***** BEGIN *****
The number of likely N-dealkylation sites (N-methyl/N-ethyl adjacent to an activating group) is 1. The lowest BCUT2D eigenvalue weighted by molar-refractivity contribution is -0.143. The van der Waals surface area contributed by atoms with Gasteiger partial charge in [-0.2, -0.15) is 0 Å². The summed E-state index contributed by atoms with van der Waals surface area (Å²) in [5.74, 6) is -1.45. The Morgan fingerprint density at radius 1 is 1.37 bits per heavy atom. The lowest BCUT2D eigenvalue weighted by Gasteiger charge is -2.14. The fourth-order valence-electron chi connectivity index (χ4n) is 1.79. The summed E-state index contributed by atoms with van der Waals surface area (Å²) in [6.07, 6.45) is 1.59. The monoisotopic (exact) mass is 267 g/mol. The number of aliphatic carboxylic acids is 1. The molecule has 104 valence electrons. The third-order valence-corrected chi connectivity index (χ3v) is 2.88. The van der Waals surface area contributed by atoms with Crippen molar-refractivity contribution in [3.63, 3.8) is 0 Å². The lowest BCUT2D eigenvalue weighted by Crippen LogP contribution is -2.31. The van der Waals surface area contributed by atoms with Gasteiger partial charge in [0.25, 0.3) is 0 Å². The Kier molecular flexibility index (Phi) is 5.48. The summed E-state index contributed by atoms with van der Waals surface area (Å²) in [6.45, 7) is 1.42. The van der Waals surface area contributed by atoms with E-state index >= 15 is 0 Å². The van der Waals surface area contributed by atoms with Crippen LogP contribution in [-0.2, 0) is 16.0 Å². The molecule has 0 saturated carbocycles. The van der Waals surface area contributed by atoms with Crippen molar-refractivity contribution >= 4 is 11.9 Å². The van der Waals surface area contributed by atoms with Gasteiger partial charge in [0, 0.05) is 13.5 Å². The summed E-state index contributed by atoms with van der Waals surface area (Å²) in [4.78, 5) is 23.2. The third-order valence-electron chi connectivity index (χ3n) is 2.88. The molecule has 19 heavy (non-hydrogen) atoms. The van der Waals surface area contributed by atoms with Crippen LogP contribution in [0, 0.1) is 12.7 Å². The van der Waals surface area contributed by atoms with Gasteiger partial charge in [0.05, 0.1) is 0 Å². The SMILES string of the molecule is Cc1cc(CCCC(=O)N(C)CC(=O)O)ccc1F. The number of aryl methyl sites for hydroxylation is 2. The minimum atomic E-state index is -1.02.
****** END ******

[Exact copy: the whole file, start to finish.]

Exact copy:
The number of likely N-dealkylation sites (N-methyl/N-ethyl adjacent to an activating group) is 1. The lowest BCUT2D eigenvalue weighted by molar-refractivity contribution is -0.143. The van der Waals surface area contributed by atoms with Gasteiger partial charge in [-0.2, -0.15) is 0 Å². The summed E-state index contributed by atoms with van der Waals surface area (Å²) in [5.74, 6) is -1.45. The Morgan fingerprint density at radius 1 is 1.37 bits per heavy atom. The lowest BCUT2D eigenvalue weighted by Gasteiger charge is -2.14. The fourth-order valence-electron chi connectivity index (χ4n) is 1.79. The summed E-state index contributed by atoms with van der Waals surface area (Å²) in [6.07, 6.45) is 1.59. The monoisotopic (exact) mass is 267 g/mol. The number of aliphatic carboxylic acids is 1. The molecule has 104 valence electrons. The third-order valence-corrected chi connectivity index (χ3v) is 2.88. The van der Waals surface area contributed by atoms with Crippen molar-refractivity contribution in [3.63, 3.8) is 0 Å². The lowest BCUT2D eigenvalue weighted by Crippen LogP contribution is -2.31. The van der Waals surface area contributed by atoms with Gasteiger partial charge in [0.25, 0.3) is 0 Å². The Kier molecular flexibility index (Phi) is 5.48. The summed E-state index contributed by atoms with van der Waals surface area (Å²) in [6.45, 7) is 1.42. The van der Waals surface area contributed by atoms with E-state index >= 15 is 0 Å². The van der Waals surface area contributed by atoms with Crippen LogP contribution in [-0.2, 0) is 16.0 Å². The molecule has 0 saturated carbocycles. The van der Waals surface area contributed by atoms with Crippen molar-refractivity contribution >= 4 is 11.9 Å². The van der Waals surface area contributed by atoms with Gasteiger partial charge in [0, 0.05) is 13.5 Å². The summed E-state index contributed by atoms with van der Waals surface area (Å²) in [4.78, 5) is 23.2. The third-order valence-electron chi connectivity index (χ3n) is 2.88. The molecule has 19 heavy (non-hydrogen) atoms. The van der Waals surface area contributed by atoms with Crippen LogP contribution in [0, 0.1) is 12.7 Å². The van der Waals surface area contributed by atoms with Gasteiger partial charge in [0.05, 0.1) is 0 Å². The SMILES string of the molecule is Cc1cc(CCCC(=O)N(C)CC(=O)O)ccc1F. The number of aryl methyl sites for hydroxylation is 2. The minimum atomic E-state index is -1.02.